Wrong Turn Review (2021): An Overlooked Horror Reboot?

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Wrong Turn 2021 Horror Movie Review
Warning: Spoilers Ahead!

Wrong Turn Review (2021)

In the past, the countless remakes and sequels within the horror genre have had a tendency to leave some audiences unimpressed. There has been a handful that viewers have regarded as completely unnecessary or even complete failures. The result has left audiences weary of the term “remake”, and unfortunately sometimes turned people off to the possibility of a remake being good at all.

Once in a while, however; one of these films comes along that is a refreshing breath of air for the genre, and thankfully it seems as if lately there has been a fairly good run of these. A good example is It (2017) becoming the highest-grossing horror film of all time. However, the reputation of these horror reimagining and remakes (often a flop), has also left some fairly well-done entries flying under the radar; leaving them overlooked by most moviegoers. 

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This I feel is the case in terms of Wrong Turn (2021), a film that was on my watch list at first because of my liking of the originals, but quickly fell out of sight and mind after its release because of a lack of buzz. While it seems to have been overlooked by a majority of the public, I was pleasantly surprised with how well done and entertaining this take on the franchise was and believe there were a few key things the film did to make it a successful reboot, and show that different takes on films can actually be effective and successful.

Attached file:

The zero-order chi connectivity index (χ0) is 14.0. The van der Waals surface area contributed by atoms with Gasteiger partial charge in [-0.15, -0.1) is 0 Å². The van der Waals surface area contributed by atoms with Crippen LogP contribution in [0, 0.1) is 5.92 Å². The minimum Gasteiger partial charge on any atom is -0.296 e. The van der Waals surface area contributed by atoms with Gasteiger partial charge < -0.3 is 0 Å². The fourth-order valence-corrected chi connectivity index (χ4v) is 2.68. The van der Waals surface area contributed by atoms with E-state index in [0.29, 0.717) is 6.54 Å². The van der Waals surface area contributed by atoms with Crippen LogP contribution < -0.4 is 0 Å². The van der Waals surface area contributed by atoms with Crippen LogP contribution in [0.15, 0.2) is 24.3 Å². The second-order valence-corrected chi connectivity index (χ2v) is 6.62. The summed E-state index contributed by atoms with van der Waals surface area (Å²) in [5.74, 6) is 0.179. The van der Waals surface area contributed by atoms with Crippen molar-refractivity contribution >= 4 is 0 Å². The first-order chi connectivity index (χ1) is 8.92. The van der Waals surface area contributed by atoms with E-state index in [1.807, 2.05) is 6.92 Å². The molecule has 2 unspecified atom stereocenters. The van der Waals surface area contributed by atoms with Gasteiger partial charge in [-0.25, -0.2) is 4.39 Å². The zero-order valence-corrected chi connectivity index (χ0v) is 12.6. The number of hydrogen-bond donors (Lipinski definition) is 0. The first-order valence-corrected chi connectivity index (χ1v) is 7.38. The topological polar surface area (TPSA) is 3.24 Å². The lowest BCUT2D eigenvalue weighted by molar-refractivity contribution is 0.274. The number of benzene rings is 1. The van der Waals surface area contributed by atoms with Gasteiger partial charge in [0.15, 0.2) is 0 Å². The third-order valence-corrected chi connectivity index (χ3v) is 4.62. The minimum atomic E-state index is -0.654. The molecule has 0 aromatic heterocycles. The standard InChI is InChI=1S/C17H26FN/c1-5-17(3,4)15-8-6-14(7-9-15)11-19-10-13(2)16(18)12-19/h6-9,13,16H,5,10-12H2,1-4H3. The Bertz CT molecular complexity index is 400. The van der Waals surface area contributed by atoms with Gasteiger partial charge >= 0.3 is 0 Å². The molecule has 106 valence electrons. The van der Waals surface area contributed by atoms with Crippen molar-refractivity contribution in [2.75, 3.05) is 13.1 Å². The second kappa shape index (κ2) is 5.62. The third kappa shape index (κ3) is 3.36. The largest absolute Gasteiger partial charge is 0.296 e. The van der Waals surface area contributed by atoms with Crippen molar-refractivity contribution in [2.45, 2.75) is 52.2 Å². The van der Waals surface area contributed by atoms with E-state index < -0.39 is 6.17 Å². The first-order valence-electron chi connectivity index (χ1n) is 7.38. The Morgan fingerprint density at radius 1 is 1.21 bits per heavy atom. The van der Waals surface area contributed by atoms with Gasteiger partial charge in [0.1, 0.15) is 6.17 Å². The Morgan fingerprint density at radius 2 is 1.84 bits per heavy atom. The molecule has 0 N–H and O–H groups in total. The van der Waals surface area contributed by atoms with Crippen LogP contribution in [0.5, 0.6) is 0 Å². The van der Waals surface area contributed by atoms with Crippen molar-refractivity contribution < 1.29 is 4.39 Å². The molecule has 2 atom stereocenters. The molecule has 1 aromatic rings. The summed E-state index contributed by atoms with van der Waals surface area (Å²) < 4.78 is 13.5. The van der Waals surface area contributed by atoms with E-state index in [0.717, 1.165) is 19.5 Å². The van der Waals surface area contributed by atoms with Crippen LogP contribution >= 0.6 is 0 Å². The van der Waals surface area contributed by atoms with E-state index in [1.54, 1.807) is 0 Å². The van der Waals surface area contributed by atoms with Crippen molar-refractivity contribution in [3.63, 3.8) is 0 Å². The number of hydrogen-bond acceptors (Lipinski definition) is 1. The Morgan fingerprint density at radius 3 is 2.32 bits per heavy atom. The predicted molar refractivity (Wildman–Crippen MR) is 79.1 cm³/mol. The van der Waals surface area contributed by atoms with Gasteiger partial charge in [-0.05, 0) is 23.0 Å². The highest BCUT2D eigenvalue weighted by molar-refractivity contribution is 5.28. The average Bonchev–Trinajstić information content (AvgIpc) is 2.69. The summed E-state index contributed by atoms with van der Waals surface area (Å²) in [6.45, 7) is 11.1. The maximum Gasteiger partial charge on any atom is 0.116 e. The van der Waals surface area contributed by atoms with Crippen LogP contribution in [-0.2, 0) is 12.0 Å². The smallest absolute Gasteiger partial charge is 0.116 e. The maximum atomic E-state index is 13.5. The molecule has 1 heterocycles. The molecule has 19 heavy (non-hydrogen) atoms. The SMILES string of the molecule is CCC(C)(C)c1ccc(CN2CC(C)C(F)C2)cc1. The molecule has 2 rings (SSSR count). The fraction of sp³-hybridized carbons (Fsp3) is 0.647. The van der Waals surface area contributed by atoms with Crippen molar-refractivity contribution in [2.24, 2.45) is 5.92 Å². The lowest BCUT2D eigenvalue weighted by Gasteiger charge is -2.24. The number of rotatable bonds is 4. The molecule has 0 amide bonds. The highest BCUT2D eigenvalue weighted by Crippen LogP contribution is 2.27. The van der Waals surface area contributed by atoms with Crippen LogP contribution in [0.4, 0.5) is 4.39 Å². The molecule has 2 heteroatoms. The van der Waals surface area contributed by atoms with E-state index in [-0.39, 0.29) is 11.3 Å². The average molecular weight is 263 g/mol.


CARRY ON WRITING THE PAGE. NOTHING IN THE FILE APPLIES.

Wrong Turn Is A Smart Re-Imagining

Wrong Turn Review 2021 Horror Movie
Wrong Turn (2021)

If you remember the original Wrong Turn franchise, then you were possibly surprised by the direction this take on the story made as I was. The original films all shared the same basic idea; a group of people would find themselves hopelessly lost, and fall prey to a group of backwoods cannibals. The films did a fantastic job of delivering well-done gore and ramping of suspense as the group would try to escape well-placed traps and the cannibals themselves. 

The 2021 film follows this route closely in the first half, setting you up for what you think would be almost exact to the originals as you follow Jennifer, (Charlotte Vega) her boyfriend Darius (Adain Bradley), and their friends Milla, Adam, Luis, and Gary (Emma Dumont, Dylan Mctee, Adrian Favela and Varaan Arora) while they venture out on a group trip hoping to hike the Appalachian Trail. Upon reaching the small town outside the woods and the trail, they’re met with a few townsfolk that warn them the woods hold something worth staying away from as well as to stick to the hiking trail. (A warning that is typical in the realm of horror.)

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The film also flashes between this trip and the present at points, showing us that when Jennifer’s father (Matthew Modine) arrives weeks later to the town searching for the now missing Jennifer, he is met with the same warning. Upon following Jennifer and her friends along their hike in the woods, the team strays from the hiking trail to find an old historic site, as expected, the group is indeed met with the usual traps and death. 

From here out, the usual blood and gore ensues that you would expect from a Wrong Turn film, and it is one of the many aspects of this film that is very well done when shown on screen. The movie does not shy away from gore but also does not overdo it just for the sake of including gore. We’re shown some quite gruesome scenes as the friends are put through the worst in their attempt to escape from the woods, and quite a few are lost as they are brutally crushed by trees, fall into pits of spikes and are followed by mysterious figures in animal skull masks.